Here’s how and why you should create healthy boundaries during the COVID-19 pandemic
The pandemic presents a unique challenge for many people. What do you say if a friend invites you to an activity that you think is risky? What if a family member won’t follow safety precautions in your presence? What do you say, and how do you say it? This is an exercise in setting and maintaining healthy personal boundaries.
What are personal boundaries?
Personal boundaries are the sets of rules we create that dictate how we interact with others and how others are allowed to interact with us. The boundaries we set and maintain are at our own discretion. We can keep our boundaries lax or make them more rigid, depending on our comfort levels, prior experiences, and the situation. Boundaries exist to protect us from mental, emotional, and physical harm.
Why are boundaries important?
Boundaries are important in all of our interpersonal interactions to protect our mental and emotional health. However, during a pandemic, they’re important for our physical health as well. Setting and maintaining boundaries can be difficult for those who are not practiced in doing so. To keep ourselves and each other as safe and healthy as possible, we have to set and maintain our own boundaries.
How to set and maintain your boundaries
Setting boundaries can be difficult for a variety of reasons. If you’re not used to setting boundaries, it can feel scary to do so. We might be afraid that our boundaries won’t be heard or respected. There is nothing wrong with setting boundaries. In fact, boundaries are normal and even expected in interpersonal relationships. This is particularly true when physical health and safety become involved.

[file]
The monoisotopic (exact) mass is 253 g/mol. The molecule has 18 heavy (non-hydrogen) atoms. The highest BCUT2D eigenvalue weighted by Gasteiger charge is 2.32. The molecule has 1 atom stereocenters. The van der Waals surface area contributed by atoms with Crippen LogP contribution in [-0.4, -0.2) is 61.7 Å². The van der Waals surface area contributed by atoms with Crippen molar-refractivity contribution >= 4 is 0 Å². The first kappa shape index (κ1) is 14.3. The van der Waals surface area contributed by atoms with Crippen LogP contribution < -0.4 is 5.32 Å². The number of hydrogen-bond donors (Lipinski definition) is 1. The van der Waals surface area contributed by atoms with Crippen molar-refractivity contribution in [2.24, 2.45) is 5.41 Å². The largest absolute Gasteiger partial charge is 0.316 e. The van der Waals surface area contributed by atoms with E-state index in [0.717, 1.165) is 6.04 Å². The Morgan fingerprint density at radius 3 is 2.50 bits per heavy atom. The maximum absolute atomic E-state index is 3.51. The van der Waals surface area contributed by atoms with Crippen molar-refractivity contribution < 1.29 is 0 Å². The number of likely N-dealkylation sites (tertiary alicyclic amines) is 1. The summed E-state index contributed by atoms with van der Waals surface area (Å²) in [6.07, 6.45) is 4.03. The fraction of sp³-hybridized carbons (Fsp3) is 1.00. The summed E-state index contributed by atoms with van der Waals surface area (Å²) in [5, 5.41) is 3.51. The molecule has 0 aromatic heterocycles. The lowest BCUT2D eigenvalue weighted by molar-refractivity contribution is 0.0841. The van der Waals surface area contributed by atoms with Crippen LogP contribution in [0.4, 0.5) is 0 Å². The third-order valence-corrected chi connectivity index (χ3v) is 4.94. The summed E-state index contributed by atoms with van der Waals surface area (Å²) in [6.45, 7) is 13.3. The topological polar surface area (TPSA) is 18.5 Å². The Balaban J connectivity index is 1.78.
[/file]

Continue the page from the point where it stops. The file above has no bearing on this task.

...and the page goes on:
You do not owe anyone an explanation for why your boundaries are the way they are. For example, if you have a high-risk condition and aren’t comfortable sharing your health information, you are not obligated to!
If you’re new to voicing your boundaries, start by making a list of what you are and are not comfortable with. If someone asks you to do something that is on your list of what you’re not comfortable with, you can say that you’re not comfortable doing that and suggest something else. For example, “I’m not comfortable eating in restaurants, but we could meet up for a socially distanced picnic.”
When you voice your boundaries, you are setting rules for interactions. You may have to set boundaries with the same person several times. Should this happen, remember that you are within your right to have boundaries. You may have the urge or impulse to negotiate or loosen your stated boundaries. Your boundaries are yours alone to determine and not open to negotiation by others. Although you are allowed to alter your own boundaries, you are not obligated by anyone to alter them until you are ready.
During the COVID-19 pandemic, boundaries protect not only your safety but the safety of others as well.
Skye White, LICSW is a mental health therapist at Catalyst Counseling, a group practice in downtown Woodinville, Washington. She loves to read, craft, and draw in her spare time. Before the pandemic hit, she loved to travel and see live music, so she now listens to music at home and enjoys cuisine from all over the world from the comforts of her living room.